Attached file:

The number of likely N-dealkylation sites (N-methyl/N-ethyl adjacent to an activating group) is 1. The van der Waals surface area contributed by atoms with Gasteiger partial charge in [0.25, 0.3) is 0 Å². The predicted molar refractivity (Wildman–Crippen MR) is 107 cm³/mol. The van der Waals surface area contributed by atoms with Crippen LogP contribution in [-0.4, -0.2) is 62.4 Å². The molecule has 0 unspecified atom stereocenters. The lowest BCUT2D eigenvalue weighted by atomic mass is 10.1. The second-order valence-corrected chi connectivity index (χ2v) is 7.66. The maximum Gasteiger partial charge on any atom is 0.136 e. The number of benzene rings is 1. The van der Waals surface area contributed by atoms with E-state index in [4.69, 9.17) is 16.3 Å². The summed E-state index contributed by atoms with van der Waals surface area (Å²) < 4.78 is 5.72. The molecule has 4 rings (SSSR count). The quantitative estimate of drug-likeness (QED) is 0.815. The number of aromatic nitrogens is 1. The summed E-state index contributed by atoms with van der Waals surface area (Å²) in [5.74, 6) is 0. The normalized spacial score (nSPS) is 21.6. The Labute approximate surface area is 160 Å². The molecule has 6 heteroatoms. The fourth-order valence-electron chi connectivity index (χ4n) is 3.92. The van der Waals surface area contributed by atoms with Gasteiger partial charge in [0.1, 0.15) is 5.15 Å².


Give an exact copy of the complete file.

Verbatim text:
The number of likely N-dealkylation sites (N-methyl/N-ethyl adjacent to an activating group) is 1. The van der Waals surface area contributed by atoms with Gasteiger partial charge in [0.25, 0.3) is 0 Å². The predicted molar refractivity (Wildman–Crippen MR) is 107 cm³/mol. The van der Waals surface area contributed by atoms with Crippen LogP contribution in [-0.4, -0.2) is 62.4 Å². The molecule has 0 unspecified atom stereocenters. The lowest BCUT2D eigenvalue weighted by atomic mass is 10.1. The second-order valence-corrected chi connectivity index (χ2v) is 7.66. The maximum Gasteiger partial charge on any atom is 0.136 e. The number of benzene rings is 1. The van der Waals surface area contributed by atoms with E-state index in [4.69, 9.17) is 16.3 Å². The summed E-state index contributed by atoms with van der Waals surface area (Å²) < 4.78 is 5.72. The molecule has 4 rings (SSSR count). The quantitative estimate of drug-likeness (QED) is 0.815. The number of aromatic nitrogens is 1. The summed E-state index contributed by atoms with van der Waals surface area (Å²) in [5.74, 6) is 0. The normalized spacial score (nSPS) is 21.6. The Labute approximate surface area is 160 Å². The molecule has 6 heteroatoms. The fourth-order valence-electron chi connectivity index (χ4n) is 3.92. The van der Waals surface area contributed by atoms with Gasteiger partial charge in [0.1, 0.15) is 5.15 Å².